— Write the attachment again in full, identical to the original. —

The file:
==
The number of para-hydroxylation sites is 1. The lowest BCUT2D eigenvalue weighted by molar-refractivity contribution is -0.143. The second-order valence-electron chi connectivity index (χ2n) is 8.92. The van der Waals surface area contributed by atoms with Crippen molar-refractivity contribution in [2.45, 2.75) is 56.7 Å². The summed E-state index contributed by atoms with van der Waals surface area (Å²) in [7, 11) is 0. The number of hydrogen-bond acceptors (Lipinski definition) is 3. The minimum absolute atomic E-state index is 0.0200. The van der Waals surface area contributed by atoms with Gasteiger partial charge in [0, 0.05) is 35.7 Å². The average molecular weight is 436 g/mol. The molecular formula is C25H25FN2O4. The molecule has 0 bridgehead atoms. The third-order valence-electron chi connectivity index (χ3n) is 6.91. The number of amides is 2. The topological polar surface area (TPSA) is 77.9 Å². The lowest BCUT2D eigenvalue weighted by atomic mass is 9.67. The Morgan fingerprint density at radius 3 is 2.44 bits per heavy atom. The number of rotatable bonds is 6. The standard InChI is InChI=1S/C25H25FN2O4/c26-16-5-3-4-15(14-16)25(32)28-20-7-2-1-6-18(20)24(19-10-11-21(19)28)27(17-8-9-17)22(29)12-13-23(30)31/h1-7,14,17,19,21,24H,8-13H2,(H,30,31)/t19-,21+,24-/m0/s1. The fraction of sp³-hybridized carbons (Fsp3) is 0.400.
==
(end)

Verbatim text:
The number of para-hydroxylation sites is 1. The lowest BCUT2D eigenvalue weighted by molar-refractivity contribution is -0.143. The second-order valence-electron chi connectivity index (χ2n) is 8.92. The van der Waals surface area contributed by atoms with Crippen molar-refractivity contribution in [2.45, 2.75) is 56.7 Å². The summed E-state index contributed by atoms with van der Waals surface area (Å²) in [7, 11) is 0. The number of hydrogen-bond acceptors (Lipinski definition) is 3. The minimum absolute atomic E-state index is 0.0200. The van der Waals surface area contributed by atoms with Gasteiger partial charge in [0, 0.05) is 35.7 Å². The average molecular weight is 436 g/mol. The molecular formula is C25H25FN2O4. The molecule has 0 bridgehead atoms. The third-order valence-electron chi connectivity index (χ3n) is 6.91. The number of amides is 2. The topological polar surface area (TPSA) is 77.9 Å². The lowest BCUT2D eigenvalue weighted by atomic mass is 9.67. The Morgan fingerprint density at radius 3 is 2.44 bits per heavy atom. The number of rotatable bonds is 6. The standard InChI is InChI=1S/C25H25FN2O4/c26-16-5-3-4-15(14-16)25(32)28-20-7-2-1-6-18(20)24(19-10-11-21(19)28)27(17-8-9-17)22(29)12-13-23(30)31/h1-7,14,17,19,21,24H,8-13H2,(H,30,31)/t19-,21+,24-/m0/s1. The fraction of sp³-hybridized carbons (Fsp3) is 0.400.